Also in the camp is a somewhat enigmatic Polish film director. His first name is Jerczy and his last name seems completely unpronounceable, as it has a whole string of consonants with possibly only two vowels to pull them together. He doesn’t speak much English and only a little French. Previously I had made the big mistake of trying to converse with him in French. From then on as soon as Jerczy sees me he invariably makes a beeline in my direction and we have some very convoluted conversations. He’s a nice guy but our talks aren’t going too far.
Our rather hesitant contact immediately reminds me of my old Latin teacher who was rather ominously called Mr Judge. He had been blinded in the war and taught by relying purely on his amazing recall of the text books he’d used from before. Mr Judge was a stern, tough and exacting teacher, perhaps because of his blindness, and was always jury as well as judge. With him there was never any chance of an appeal. The reason Jerczy had made me think of him was that Mr Judge had the strangest explanation of why it was necessary to know Latin.
Antarctic Region Map Photo Gallery
He had been in a prisoner of war camp and his bunk companion was Polish. Neither could speak the other’s language and they were only able to communicate by speaking in Latin. ‘So you see, he would exclaim triumphantly, ‘Latin isn’t a dead language, you never know when it might come in useful. It seemed more than a little far-fetched, but I always took his explanation in good grace. He was such a brave man, I’d often walk with him to his bus stop and he would accept my companionship but never on the basis that I was in any way assisting him. Perhaps it was my first encounter with the Zen spirit which has come to mean so much to me.
Mr Judge was determined never to allow himself ever to be dependent on anyone or ask for any help. I very much admired his courage but he was, in reality, impossible to actually like. He was ramrod stiff, mostly harsh in manner and rarely smiled. He never gave any quarter, perhaps because he never asked for any. He was as tough on me in class as on everyone else, often tougher I thought. However, he is the teacher I remember the most. That’s probably why I usually respond to Polish people more sympathetically, they invariably remind me of Mr Judge and his bizarre conversations in Latin in a POW camp.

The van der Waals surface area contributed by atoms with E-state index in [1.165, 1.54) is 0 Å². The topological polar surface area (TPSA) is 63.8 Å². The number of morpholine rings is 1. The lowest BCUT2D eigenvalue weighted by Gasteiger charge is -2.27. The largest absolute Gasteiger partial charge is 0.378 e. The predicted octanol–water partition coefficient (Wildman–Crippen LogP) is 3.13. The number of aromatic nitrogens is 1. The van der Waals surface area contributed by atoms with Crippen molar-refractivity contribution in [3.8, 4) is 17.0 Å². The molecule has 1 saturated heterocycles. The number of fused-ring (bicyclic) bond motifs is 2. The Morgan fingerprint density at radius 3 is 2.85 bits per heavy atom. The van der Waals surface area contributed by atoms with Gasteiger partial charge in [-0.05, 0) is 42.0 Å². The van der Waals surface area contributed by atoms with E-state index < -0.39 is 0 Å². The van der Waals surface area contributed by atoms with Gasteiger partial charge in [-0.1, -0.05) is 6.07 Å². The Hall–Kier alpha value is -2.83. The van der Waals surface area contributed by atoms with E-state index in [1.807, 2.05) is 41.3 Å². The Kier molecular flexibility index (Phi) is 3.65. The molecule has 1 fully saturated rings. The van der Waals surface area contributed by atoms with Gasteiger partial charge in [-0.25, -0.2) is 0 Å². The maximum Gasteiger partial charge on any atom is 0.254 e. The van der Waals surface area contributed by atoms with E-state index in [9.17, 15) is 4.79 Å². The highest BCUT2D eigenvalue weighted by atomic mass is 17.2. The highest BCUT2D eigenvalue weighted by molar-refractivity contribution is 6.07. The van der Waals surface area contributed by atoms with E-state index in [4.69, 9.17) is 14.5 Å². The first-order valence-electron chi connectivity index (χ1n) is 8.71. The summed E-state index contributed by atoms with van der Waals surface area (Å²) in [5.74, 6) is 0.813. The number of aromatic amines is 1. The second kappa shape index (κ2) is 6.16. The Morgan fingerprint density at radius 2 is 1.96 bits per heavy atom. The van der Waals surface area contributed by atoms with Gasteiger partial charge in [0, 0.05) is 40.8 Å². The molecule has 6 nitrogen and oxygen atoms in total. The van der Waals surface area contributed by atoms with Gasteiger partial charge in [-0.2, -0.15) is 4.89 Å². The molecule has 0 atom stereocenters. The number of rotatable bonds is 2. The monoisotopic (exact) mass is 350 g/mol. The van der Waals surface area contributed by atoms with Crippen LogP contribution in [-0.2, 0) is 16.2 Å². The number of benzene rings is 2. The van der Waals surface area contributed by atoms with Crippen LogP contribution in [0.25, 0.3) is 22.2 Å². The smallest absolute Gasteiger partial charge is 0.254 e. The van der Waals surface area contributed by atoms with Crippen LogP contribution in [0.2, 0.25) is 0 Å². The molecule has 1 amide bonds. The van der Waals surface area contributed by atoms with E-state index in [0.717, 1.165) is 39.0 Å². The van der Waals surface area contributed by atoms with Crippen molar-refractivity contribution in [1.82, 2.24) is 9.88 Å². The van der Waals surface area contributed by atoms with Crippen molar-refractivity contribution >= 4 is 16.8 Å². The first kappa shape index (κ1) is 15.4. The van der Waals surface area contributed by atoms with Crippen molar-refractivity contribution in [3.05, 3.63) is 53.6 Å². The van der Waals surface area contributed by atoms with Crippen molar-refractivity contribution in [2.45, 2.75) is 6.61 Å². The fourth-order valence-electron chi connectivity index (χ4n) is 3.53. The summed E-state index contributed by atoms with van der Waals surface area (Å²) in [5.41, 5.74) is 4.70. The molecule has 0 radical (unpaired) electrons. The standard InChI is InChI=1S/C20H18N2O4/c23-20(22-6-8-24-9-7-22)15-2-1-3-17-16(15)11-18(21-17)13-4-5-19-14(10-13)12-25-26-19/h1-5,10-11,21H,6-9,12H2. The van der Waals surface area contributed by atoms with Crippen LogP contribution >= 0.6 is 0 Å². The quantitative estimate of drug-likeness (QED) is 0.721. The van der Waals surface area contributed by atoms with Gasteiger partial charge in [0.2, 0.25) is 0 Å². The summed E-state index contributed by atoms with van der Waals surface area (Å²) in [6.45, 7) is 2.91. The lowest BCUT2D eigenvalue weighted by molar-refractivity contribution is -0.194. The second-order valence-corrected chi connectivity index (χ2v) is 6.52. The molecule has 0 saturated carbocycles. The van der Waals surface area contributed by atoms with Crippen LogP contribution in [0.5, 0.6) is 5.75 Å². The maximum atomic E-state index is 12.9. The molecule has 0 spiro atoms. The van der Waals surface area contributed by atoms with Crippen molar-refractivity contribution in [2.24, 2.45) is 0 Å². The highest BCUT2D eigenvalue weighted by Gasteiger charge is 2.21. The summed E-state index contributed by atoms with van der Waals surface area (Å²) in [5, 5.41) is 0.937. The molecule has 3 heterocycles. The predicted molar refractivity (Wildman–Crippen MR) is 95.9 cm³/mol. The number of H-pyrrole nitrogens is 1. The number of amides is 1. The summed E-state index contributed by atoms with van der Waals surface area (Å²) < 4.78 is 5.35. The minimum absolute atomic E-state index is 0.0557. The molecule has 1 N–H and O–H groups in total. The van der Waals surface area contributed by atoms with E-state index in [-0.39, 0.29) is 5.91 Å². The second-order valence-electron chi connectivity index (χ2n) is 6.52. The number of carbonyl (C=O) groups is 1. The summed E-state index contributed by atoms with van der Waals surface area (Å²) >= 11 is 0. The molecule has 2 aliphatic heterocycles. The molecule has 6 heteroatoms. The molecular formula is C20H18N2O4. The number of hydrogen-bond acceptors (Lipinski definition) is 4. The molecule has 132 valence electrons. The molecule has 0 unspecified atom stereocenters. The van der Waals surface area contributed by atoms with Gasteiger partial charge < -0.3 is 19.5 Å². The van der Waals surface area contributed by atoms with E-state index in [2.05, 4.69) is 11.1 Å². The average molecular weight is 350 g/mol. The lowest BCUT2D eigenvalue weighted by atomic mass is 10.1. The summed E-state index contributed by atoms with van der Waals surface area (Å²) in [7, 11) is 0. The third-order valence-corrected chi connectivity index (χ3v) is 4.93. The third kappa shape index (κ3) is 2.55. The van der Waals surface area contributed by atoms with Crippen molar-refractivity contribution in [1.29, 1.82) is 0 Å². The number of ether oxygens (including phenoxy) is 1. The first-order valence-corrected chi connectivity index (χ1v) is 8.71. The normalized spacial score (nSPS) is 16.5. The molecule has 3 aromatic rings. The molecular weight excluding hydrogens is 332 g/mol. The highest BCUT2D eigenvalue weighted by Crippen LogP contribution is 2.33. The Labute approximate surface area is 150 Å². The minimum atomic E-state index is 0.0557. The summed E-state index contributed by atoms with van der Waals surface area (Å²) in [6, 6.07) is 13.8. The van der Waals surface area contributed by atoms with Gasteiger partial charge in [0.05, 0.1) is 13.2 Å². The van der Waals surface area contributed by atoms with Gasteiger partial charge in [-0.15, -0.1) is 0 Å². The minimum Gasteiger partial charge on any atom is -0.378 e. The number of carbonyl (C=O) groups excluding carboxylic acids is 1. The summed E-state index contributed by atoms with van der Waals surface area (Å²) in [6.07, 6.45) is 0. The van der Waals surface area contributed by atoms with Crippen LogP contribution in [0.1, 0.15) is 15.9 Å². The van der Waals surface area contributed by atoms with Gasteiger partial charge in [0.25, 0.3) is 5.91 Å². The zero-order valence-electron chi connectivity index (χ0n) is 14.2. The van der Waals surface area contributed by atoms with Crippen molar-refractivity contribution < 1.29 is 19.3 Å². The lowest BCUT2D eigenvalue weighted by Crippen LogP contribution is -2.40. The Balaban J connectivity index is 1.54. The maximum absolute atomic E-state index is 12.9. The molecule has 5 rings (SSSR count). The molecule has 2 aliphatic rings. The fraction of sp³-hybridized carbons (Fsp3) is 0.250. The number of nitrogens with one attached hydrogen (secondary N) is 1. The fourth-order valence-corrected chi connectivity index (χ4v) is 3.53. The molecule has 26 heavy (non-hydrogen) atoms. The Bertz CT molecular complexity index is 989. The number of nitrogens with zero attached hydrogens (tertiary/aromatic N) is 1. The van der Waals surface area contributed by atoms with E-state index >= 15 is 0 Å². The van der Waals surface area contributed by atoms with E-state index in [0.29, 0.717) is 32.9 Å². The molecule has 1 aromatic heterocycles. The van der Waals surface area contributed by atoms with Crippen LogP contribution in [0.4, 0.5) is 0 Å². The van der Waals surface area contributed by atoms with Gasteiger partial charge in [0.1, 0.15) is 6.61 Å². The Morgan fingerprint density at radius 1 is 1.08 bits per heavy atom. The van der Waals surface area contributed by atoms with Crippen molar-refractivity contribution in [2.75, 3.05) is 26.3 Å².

When Jerczy hears I am going on this tenting expedition overnight he also wants to come along to take photographs in the mountains and Steve agrees he can. It is turning into a large party and I feel that soon we will be emptying the camp. But it also means that there will be fewer people in the camp for Ros to feed and that makes it easier for Fran to get away. I am really looking forward to the trip and to staying out in the mountains, but first there is the rest of the evening to enjoy. They have laid on a huge dinner, plenty to drink, music of a kind and I again try to manoeuvre my tapes into those being chosen. Most don’t seem bothered either way whereas I like what I like, though my tastes are as broad as a broad can be. I mix in Pavarotti and Duke Ellington and of course the Stones.
Then it’s time to wander outside, buttoned up, hatted and double-coated into the utter brightness that is the Antarctic night in December. It feels like the end of the world, which in one sense it is and there’s utter magic in the frosty, breath-swallowing air. I wander over to my Byrd tent, take out my toilet bag and make a quick dash over to the latrine igloo. Fortunately the red flags are pointing upwards and I can take my choice of either one. I check and decide the left one is the better for now. Tomorrow it could easily change. Then back to Byrd and bed.